A few days before we were going to leave, I checked the tickets again to make sure there had been no further changes. Everything looked the same. Then the day before we were to fly, I got a notification that the Beijing-Newark flight was going to be delayed because of thunderstorms on the East Coast of the US. Our flight crew wouldn’t be able to leave Beijing on time because they had been delayed coming in and needed a certain amount of time to rest before flying again. Good policy, in my opinion. I noticed we would miss the Newark to San Diego flight, but I figured they would have to put us on another flight, probably the next morning, so I sent an email to the house sitter that we’d be back a day late and prepared for a very long trip.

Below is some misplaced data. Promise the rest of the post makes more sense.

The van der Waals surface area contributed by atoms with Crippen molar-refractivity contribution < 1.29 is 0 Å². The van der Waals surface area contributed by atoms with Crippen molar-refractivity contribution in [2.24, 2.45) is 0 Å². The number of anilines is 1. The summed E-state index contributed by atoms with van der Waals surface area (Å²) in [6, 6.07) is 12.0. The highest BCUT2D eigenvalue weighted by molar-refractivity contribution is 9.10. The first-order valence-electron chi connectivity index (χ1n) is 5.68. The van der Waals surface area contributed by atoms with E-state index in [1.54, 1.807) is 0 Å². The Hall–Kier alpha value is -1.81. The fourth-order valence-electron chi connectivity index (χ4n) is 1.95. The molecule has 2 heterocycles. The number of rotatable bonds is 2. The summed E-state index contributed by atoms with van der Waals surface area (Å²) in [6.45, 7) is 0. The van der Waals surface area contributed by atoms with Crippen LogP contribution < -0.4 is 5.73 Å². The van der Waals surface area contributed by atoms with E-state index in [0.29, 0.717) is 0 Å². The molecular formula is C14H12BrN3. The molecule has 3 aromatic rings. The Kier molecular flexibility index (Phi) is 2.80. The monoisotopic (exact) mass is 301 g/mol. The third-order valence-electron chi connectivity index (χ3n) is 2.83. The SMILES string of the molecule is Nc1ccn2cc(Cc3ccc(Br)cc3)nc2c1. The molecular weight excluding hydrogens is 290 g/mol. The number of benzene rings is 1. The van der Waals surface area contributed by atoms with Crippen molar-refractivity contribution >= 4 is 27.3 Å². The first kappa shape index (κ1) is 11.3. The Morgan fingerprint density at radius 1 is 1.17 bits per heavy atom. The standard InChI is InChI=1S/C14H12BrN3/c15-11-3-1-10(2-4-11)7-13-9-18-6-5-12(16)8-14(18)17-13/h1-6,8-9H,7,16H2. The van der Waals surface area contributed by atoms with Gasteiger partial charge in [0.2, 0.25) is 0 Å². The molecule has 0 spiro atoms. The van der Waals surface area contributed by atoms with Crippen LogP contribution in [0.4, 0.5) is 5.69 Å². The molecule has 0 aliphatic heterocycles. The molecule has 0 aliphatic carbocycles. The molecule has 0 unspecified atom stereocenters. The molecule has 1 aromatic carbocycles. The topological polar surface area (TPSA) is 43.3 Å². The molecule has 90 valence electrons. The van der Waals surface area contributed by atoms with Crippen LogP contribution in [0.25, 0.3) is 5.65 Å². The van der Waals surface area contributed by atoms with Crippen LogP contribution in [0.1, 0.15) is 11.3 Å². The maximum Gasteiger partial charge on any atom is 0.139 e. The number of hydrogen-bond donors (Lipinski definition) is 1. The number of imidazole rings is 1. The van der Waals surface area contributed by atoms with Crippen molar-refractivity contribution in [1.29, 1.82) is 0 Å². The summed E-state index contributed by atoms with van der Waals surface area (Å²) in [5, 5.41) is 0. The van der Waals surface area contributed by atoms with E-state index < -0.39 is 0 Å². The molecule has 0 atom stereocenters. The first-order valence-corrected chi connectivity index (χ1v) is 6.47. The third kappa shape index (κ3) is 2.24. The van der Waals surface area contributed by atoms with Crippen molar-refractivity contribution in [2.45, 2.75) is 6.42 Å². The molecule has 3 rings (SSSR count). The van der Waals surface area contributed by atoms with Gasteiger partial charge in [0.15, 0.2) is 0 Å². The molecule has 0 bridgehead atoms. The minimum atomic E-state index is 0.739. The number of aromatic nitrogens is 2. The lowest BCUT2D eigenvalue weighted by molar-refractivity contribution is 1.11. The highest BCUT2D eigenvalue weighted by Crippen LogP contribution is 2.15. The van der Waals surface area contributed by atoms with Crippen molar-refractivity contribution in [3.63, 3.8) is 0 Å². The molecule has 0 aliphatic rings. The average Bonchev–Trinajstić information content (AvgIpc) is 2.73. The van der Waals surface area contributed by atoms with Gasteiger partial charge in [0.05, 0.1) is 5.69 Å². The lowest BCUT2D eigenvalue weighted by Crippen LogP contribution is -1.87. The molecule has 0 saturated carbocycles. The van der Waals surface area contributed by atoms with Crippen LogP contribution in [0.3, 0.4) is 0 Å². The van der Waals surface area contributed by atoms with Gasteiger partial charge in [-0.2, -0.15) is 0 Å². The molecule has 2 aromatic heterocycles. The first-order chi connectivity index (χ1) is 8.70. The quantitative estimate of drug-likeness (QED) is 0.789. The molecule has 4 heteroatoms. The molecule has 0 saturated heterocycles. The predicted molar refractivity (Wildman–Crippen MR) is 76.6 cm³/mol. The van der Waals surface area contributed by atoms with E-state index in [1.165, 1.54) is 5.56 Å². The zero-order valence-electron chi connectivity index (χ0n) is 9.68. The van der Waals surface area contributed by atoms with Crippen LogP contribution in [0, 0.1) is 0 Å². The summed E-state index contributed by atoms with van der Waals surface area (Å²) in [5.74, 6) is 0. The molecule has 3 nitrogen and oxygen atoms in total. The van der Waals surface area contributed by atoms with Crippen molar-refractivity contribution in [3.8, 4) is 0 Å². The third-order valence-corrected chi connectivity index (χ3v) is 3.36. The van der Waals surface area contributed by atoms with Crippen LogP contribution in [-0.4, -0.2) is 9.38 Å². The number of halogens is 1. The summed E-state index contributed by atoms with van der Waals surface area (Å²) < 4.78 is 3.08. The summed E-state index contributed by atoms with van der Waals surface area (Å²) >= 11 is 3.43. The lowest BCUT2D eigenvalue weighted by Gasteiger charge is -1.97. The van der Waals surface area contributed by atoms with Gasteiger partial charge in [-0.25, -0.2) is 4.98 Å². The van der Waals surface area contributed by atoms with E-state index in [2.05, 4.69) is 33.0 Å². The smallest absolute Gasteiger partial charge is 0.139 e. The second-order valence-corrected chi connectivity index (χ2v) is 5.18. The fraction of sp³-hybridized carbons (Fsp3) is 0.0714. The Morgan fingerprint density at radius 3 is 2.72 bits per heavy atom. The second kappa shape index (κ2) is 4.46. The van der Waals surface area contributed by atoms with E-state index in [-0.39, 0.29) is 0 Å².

On Monday morning we took our luggage to the airport in a taxi. We had the same luggage we’d come to Mongolia with, with the exception of an additional small rolling bag (smaller than the usual carry-on size, sized for a laptop and some extra stuff) that was supposed to be my carry on. I had made it light, packing everything we’d bought in Japan. According to my tickets and the Air China baggage policy online, we were supposed to be able to check two bags each for free. I knew one of our bags would be over weight, but I was prepared to pay the extra for it. Since we had flown in with the same luggage, and since Air China and United Airlines’ policies were the same, I wasn’t worried that we were checking four bags. Can you sense what is coming, dear reader?